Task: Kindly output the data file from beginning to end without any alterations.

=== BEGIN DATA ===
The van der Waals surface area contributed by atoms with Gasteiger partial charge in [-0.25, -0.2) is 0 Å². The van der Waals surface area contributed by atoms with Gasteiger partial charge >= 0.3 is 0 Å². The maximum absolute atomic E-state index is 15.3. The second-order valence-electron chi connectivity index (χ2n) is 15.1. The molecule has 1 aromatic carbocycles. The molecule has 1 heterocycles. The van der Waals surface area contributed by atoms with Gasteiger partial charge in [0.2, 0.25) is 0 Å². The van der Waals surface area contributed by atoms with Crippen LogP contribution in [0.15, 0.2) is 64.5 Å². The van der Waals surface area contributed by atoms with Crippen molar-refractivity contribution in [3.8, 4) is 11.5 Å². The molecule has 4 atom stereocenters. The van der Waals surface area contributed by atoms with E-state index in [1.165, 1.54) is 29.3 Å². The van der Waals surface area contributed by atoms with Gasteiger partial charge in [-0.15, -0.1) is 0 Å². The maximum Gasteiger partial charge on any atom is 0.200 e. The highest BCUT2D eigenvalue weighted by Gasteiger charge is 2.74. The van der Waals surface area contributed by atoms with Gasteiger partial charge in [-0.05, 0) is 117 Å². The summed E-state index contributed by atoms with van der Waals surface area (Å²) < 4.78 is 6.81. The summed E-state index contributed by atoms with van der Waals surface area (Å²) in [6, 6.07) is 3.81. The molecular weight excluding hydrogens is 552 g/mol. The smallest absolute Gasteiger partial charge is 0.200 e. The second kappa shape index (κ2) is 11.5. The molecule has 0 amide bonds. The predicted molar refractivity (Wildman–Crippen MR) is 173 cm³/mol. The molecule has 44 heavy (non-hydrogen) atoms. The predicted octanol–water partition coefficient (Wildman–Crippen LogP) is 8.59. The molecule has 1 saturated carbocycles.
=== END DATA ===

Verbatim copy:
The van der Waals surface area contributed by atoms with Gasteiger partial charge in [-0.25, -0.2) is 0 Å². The van der Waals surface area contributed by atoms with Gasteiger partial charge >= 0.3 is 0 Å². The maximum absolute atomic E-state index is 15.3. The second-order valence-electron chi connectivity index (χ2n) is 15.1. The molecule has 1 aromatic carbocycles. The molecule has 1 heterocycles. The van der Waals surface area contributed by atoms with Gasteiger partial charge in [0.2, 0.25) is 0 Å². The van der Waals surface area contributed by atoms with Crippen LogP contribution in [0.15, 0.2) is 64.5 Å². The van der Waals surface area contributed by atoms with Crippen molar-refractivity contribution in [3.8, 4) is 11.5 Å². The molecule has 4 atom stereocenters. The van der Waals surface area contributed by atoms with E-state index in [1.165, 1.54) is 29.3 Å². The van der Waals surface area contributed by atoms with Gasteiger partial charge in [-0.15, -0.1) is 0 Å². The maximum Gasteiger partial charge on any atom is 0.200 e. The highest BCUT2D eigenvalue weighted by Gasteiger charge is 2.74. The van der Waals surface area contributed by atoms with Gasteiger partial charge in [-0.05, 0) is 117 Å². The summed E-state index contributed by atoms with van der Waals surface area (Å²) < 4.78 is 6.81. The summed E-state index contributed by atoms with van der Waals surface area (Å²) in [6, 6.07) is 3.81. The molecular weight excluding hydrogens is 552 g/mol. The smallest absolute Gasteiger partial charge is 0.200 e. The second kappa shape index (κ2) is 11.5. The molecule has 0 amide bonds. The predicted molar refractivity (Wildman–Crippen MR) is 173 cm³/mol. The molecule has 44 heavy (non-hydrogen) atoms. The predicted octanol–water partition coefficient (Wildman–Crippen LogP) is 8.59. The molecule has 1 saturated carbocycles.